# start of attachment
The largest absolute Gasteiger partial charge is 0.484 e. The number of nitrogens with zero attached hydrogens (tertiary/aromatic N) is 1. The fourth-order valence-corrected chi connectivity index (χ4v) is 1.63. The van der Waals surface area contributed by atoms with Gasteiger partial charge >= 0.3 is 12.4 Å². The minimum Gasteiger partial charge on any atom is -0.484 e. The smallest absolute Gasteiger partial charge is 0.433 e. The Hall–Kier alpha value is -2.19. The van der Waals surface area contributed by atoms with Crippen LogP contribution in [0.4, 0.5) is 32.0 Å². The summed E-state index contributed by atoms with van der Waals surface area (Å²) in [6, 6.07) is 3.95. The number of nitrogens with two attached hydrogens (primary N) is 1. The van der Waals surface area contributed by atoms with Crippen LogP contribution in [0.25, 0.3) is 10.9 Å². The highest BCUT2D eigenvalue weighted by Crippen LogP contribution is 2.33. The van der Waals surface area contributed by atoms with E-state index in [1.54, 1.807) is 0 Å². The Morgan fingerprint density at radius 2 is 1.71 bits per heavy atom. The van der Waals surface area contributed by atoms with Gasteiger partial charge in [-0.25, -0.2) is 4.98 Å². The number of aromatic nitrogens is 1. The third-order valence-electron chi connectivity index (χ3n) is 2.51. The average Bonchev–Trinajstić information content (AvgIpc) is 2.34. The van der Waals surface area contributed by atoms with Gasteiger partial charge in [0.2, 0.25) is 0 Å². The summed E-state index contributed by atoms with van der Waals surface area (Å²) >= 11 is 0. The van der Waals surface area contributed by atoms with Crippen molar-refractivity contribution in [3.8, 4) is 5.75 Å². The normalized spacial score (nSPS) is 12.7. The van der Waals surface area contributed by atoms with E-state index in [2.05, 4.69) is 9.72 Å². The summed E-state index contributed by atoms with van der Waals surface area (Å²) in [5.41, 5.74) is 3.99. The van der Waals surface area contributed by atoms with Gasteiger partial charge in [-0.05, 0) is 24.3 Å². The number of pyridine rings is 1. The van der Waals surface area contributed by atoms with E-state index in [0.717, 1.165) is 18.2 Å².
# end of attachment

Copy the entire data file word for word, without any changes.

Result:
The largest absolute Gasteiger partial charge is 0.484 e. The number of nitrogens with zero attached hydrogens (tertiary/aromatic N) is 1. The fourth-order valence-corrected chi connectivity index (χ4v) is 1.63. The van der Waals surface area contributed by atoms with Gasteiger partial charge >= 0.3 is 12.4 Å². The minimum Gasteiger partial charge on any atom is -0.484 e. The smallest absolute Gasteiger partial charge is 0.433 e. The Hall–Kier alpha value is -2.19. The van der Waals surface area contributed by atoms with Crippen LogP contribution in [0.4, 0.5) is 32.0 Å². The summed E-state index contributed by atoms with van der Waals surface area (Å²) in [6, 6.07) is 3.95. The number of nitrogens with two attached hydrogens (primary N) is 1. The van der Waals surface area contributed by atoms with Crippen LogP contribution in [0.25, 0.3) is 10.9 Å². The highest BCUT2D eigenvalue weighted by Crippen LogP contribution is 2.33. The van der Waals surface area contributed by atoms with E-state index in [1.54, 1.807) is 0 Å². The Morgan fingerprint density at radius 2 is 1.71 bits per heavy atom. The van der Waals surface area contributed by atoms with Gasteiger partial charge in [-0.25, -0.2) is 4.98 Å². The number of aromatic nitrogens is 1. The third-order valence-electron chi connectivity index (χ3n) is 2.51. The average Bonchev–Trinajstić information content (AvgIpc) is 2.34. The van der Waals surface area contributed by atoms with Gasteiger partial charge in [0.2, 0.25) is 0 Å². The summed E-state index contributed by atoms with van der Waals surface area (Å²) >= 11 is 0. The van der Waals surface area contributed by atoms with Crippen molar-refractivity contribution in [3.8, 4) is 5.75 Å². The normalized spacial score (nSPS) is 12.7. The van der Waals surface area contributed by atoms with E-state index in [2.05, 4.69) is 9.72 Å². The summed E-state index contributed by atoms with van der Waals surface area (Å²) in [5.41, 5.74) is 3.99. The van der Waals surface area contributed by atoms with Gasteiger partial charge in [-0.05, 0) is 24.3 Å². The number of pyridine rings is 1. The van der Waals surface area contributed by atoms with E-state index in [0.717, 1.165) is 18.2 Å².